Theatre Review: Footfalls and Rockaby

Ustinov Studio (Theatre Royal Bath) until 4 December
Words by Melissa Blease

Were you to embark on reading and analysing Irish writer Samuel Beckett’s entire canon, the chances are that, by the time you’ve ‘done’ Godot and worked your way through Happy Days (Beckett’s far-from-happy 1961 play in which a woman buried to her waist – and later, up to her neck – ceaselessly prattles on about nothing at all to her taciturn, almost wordless husband), you’d be turning your attention to Martin Heidegger’s oeuvre in a desperate bid for light relief.

But when Heidegger proves to be a fleeting, insubstantial distraction and Beckett’s complex, linguistically challenging modernist masterpieces beckon you back for another spin on the existential merry-go-round, make it a quick spin and fast-forward a couple of decades from the story of the buried woman to Footfalls and Rockaby: two very short no frills, no thrills plays originally performed as a double bill in 1981.

Footfalls and Rockaby – Charlotte Emmerson and Siân Phillips in rehearsal

“1…2…3…4…5…6…7…8…9: wheel”: that’s anguished, clearly tormented, 40-something woman May – given extra-added, tangible emotional debilitation by Charlotte Emmerson in this production – every day, every night, pacing a corridor, turning around, starting again. We assume that the Voice (billed in the programme as such) counting the steps is May’s mother’s – or is it? There’s little differentiation between dream/reality, memory/real time or indeed, illusion/disillusion here – and Simon Kenny’s smart, stark set (a bleak form of catwalk for May forefront right, a cube containing a utilitarian rocking chair stage left, both outlined with tubes of white light) offers few cues or clues to enlighten us. From the get-go, a palpable feeling of apprehension hangs over an audience isolated within the confines of the Ustinov’s tiny auditorium – and the discomfit isn’t going to let up anytime soon.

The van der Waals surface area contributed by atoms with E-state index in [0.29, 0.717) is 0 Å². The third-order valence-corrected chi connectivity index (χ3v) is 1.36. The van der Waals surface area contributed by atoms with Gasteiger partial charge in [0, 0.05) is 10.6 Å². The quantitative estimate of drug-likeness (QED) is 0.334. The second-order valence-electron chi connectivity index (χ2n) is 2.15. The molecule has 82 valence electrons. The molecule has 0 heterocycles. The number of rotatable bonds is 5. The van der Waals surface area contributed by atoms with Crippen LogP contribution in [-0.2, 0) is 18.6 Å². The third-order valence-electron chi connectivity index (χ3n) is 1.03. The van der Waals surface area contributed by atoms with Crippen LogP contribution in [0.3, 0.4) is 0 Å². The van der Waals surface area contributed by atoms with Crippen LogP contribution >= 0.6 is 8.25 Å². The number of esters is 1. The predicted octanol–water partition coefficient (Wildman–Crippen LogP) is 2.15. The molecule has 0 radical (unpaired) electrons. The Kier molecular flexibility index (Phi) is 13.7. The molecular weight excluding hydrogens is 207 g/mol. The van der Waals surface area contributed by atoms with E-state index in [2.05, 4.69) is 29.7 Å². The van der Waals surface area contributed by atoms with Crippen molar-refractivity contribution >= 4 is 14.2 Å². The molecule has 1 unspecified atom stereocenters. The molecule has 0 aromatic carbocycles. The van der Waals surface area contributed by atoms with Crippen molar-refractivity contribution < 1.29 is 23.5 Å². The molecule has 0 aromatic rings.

The disembodied Voice (the unmistakably concordant, uniquely elegant tones of Dame Siân Phillips, whose corporeal incarnation of the role, later on, is equally compelling) continues. Is she cajoling, reassuring or mocking May? In Beckett world, all three impulses are one and the same. When Voice eventually takes to the rocking chair (and becomes, in the programme, Woman), the emphasis shifts from where she might be to where she might be going – or, perhaps, where she actually is: if not heading for death, then maybe beyond the grave?

A suggestion of a childhood catastrophe that has made May a recluse is left to hang in the stagnant air as the chair rocks, rocks, rocks and May paces, paces, paces, with the occasional mournful, ominous pleas for “More!” from Woman and references to her static view adding to the overall sense of heavy, heavy melancholy and emotional claustrophobia that hangs over the stage, creating an almost suffocating fog of despair from which we’re suddenly jolted by the words “fuck life!”.

But by the time Woman utters the defiant mandate, the energy to turn that flicker of provocation into anything more than hollow words has long since burnt out: the footfalls have silenced, Voice no longer rocks… and as Beckett himself once said, “nothing is more real than nothing.”